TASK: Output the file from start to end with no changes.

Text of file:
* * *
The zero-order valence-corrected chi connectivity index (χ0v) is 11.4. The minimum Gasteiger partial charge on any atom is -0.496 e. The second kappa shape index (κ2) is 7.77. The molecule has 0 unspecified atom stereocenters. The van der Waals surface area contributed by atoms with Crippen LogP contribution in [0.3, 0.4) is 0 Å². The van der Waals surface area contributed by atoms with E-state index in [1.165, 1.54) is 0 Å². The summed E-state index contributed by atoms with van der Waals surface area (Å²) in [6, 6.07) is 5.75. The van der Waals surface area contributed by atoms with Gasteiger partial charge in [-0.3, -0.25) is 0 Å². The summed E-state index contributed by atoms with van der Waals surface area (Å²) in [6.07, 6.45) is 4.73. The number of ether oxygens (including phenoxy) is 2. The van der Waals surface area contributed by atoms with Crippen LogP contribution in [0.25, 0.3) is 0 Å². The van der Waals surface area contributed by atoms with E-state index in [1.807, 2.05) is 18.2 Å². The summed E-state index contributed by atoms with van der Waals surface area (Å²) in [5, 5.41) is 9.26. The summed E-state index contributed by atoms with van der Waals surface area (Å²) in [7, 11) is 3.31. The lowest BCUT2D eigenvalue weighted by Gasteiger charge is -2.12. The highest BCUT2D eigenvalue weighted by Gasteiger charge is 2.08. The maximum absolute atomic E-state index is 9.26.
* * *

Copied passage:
The zero-order valence-corrected chi connectivity index (χ0v) is 11.4. The minimum Gasteiger partial charge on any atom is -0.496 e. The second kappa shape index (κ2) is 7.77. The molecule has 0 unspecified atom stereocenters. The van der Waals surface area contributed by atoms with Crippen LogP contribution in [0.3, 0.4) is 0 Å². The van der Waals surface area contributed by atoms with E-state index in [1.165, 1.54) is 0 Å². The summed E-state index contributed by atoms with van der Waals surface area (Å²) in [6, 6.07) is 5.75. The van der Waals surface area contributed by atoms with Gasteiger partial charge in [-0.3, -0.25) is 0 Å². The summed E-state index contributed by atoms with van der Waals surface area (Å²) in [6.07, 6.45) is 4.73. The number of ether oxygens (including phenoxy) is 2. The van der Waals surface area contributed by atoms with Crippen LogP contribution in [0.25, 0.3) is 0 Å². The van der Waals surface area contributed by atoms with E-state index in [1.807, 2.05) is 18.2 Å². The summed E-state index contributed by atoms with van der Waals surface area (Å²) in [5, 5.41) is 9.26. The summed E-state index contributed by atoms with van der Waals surface area (Å²) in [7, 11) is 3.31. The lowest BCUT2D eigenvalue weighted by Gasteiger charge is -2.12. The highest BCUT2D eigenvalue weighted by Gasteiger charge is 2.08. The maximum absolute atomic E-state index is 9.26.